Archive for the ‘Street tree’ Category

Happidaze® Sweetgum Produces No Gumballs

  Sweet gum (Liquidambar styraciflua) is a low-maintenance deciduous shade tree. The species is native from Connecticut to Florida and west to Missouri and south to Texas and Mexico (USDA hardiness zones 5 – 9). A popular landscape shade tree, it typically grows to 60 to 80 feet tall with a straight central trunk. A young […]

Exclamation™ London Plane Tree Is A Game-Changer

Exclamation! London Plane Tree (Platanus x acerifolia Exclamation!™) is probably one the most improved cultivars to date (USDA hardiness zones 4-8). Exclamation! was introduced by Dr. George Ware at the Morton Arboretum and released through the Chicagoland Grows® program. Exclamation! develops a strong central leader, a uniform upright pyramidal shape (when young), a vigorous growth […]

Caveats Before Planting Planetrees (Sycamores)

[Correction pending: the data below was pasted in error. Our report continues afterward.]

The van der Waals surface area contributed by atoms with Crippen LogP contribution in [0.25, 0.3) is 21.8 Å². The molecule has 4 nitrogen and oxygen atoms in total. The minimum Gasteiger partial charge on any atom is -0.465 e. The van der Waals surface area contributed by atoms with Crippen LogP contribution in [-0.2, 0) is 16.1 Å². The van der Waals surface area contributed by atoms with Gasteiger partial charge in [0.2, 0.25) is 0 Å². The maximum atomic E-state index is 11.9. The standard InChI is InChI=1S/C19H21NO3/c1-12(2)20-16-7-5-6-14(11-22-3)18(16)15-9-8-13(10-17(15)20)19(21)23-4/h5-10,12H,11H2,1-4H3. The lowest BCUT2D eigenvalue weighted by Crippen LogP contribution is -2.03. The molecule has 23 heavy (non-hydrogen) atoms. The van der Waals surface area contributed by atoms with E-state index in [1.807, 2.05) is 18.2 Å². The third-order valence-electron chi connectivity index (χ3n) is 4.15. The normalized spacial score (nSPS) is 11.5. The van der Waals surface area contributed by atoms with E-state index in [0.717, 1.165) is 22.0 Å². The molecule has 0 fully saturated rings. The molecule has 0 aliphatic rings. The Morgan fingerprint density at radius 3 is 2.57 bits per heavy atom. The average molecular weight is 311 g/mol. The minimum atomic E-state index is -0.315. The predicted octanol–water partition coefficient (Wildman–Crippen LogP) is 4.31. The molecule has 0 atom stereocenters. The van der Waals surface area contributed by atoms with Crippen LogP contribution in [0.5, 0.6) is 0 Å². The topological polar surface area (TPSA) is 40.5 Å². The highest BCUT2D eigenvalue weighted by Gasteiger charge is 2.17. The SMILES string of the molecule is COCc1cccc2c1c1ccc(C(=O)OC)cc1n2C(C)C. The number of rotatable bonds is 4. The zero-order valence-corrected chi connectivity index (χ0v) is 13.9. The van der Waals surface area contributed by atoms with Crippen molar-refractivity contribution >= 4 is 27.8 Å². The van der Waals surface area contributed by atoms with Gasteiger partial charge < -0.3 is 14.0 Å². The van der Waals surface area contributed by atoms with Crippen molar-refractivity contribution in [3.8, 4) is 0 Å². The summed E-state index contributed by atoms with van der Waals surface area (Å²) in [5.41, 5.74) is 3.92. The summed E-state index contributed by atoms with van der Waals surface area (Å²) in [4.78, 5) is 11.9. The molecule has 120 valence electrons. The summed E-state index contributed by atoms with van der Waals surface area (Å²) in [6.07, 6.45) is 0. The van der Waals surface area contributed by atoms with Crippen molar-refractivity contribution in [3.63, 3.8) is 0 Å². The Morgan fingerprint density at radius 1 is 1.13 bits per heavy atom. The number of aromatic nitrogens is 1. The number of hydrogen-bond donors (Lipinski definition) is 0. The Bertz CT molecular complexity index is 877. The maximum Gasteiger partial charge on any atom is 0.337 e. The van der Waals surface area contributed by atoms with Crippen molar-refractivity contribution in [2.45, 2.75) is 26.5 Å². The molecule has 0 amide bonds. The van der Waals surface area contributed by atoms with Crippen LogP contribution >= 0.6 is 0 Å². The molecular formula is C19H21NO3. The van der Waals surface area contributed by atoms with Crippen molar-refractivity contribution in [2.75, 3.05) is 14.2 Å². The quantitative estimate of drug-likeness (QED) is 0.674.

American sycamore, aka planetree, (Platanus occidentalis) is a native tree planted over a large area of the United States (USDA hardiness zones 4-9). Its enormous size, often 70-90 feet in height, limits it to planting mostly on large landscapes such as parks, golf courses, and industrial parks. Northern U.S. cities have planted it extensively along […]

Japanese Tree Lilac Is Excellent Late Flowering Form

Japanese tree lilac (Syringa reticulata) is a late flowering lilac, often 2-3 weeks later than the popular common and hybrid shrub lilacs (USDA hardiness zone 3-7). Tree lilac is tall growing, often 20-25 feet tall with a 15-25 foot spread. It forms a nice small multi-trunked street tree. Tree lilac is the last of the […]

Early Spring Flowering Okame Cherry

‘Okame’ Cherry is a hybrid between Taiwan Cherry (Prunus campanulata) and Fuji Cherry (P. incisa) (USDA hardiness zones 6-8). Okame is the first ornamental cherry to bloom in the Southern Appalachian Region (USDA hardiness zones 6 and 7). In the midst of a mild winter, Okame often starts blooming a few days after Valentine’s Day […]